I bristled. No, more than bristled. I got angry. I don’t normally do angry, but Raphael Jones, Raph Jones, had pissed me off. What the fuck was this guy’s problem? One minute he’s sticking his tongue down my throat, smiling at me like we’re best friends, eye-flirting with me through a crowd of paparazzi, and the next he’s regarding me like I was some kind of serial killer.

Jutting my hip at a snarky angle, I crossed my arms over my breasts and, gaze holding his, said, “We have met. In the men’s restroom at the airport.” I cocked an eyebrow. “Where he kissed me.”

An unexpected glower fell over Raph’s face.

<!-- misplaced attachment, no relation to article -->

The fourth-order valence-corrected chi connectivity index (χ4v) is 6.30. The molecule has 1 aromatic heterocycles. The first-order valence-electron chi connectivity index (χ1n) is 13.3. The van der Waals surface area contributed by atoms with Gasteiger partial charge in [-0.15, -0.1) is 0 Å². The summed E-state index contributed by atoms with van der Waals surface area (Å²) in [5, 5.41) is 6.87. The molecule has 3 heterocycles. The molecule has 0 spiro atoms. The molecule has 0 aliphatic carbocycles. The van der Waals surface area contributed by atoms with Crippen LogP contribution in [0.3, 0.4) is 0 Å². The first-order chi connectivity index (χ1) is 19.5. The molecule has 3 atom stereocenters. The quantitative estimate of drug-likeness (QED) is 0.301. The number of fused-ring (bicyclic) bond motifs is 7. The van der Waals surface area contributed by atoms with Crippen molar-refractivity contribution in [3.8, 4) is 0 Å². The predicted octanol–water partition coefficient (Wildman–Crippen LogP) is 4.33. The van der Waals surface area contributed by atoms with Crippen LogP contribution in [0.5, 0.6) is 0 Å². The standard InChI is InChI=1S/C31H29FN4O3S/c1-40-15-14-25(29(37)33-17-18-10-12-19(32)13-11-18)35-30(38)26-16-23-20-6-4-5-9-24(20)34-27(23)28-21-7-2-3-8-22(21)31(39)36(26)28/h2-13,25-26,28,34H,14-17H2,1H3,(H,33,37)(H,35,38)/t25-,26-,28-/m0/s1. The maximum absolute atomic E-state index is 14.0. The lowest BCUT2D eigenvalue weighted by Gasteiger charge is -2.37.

I refused to look away, clenching my left hand into a hard ball. I’d be damned if I was going to let anyone see I had the shakes.

“Kissed?” Heather squeaked. Just that one word. If I wasn’t so furious at Raph’s peculiar attitude, I’d be impressed I’d managed to curb her constant stream of chatter.

But I was irritated. I didn’t care who the fuck Raph was, he didn’t have the right to be so goddamn—

“Kissed,” he echoed, his voice a low purr as indecipherable as his scowl. “One of the best I’ve had, I have to admit.”

My heart smashed up into my throat. An insane horde of maniacal butterflies threw a dance party in my belly. One of the best he’s had?

Heather gaped at us both. Silent. Lost for words. Who would have thought?

I arched another eyebrow at Raph. “One of the best you’ve had?” I repeated. “Really? I thought it was quite average.”

And with that, I reached down, wrapped my fingers around the handle of my suitcase, and straightened again. “Now if you’ll excuse me, I’m going to take a shower.”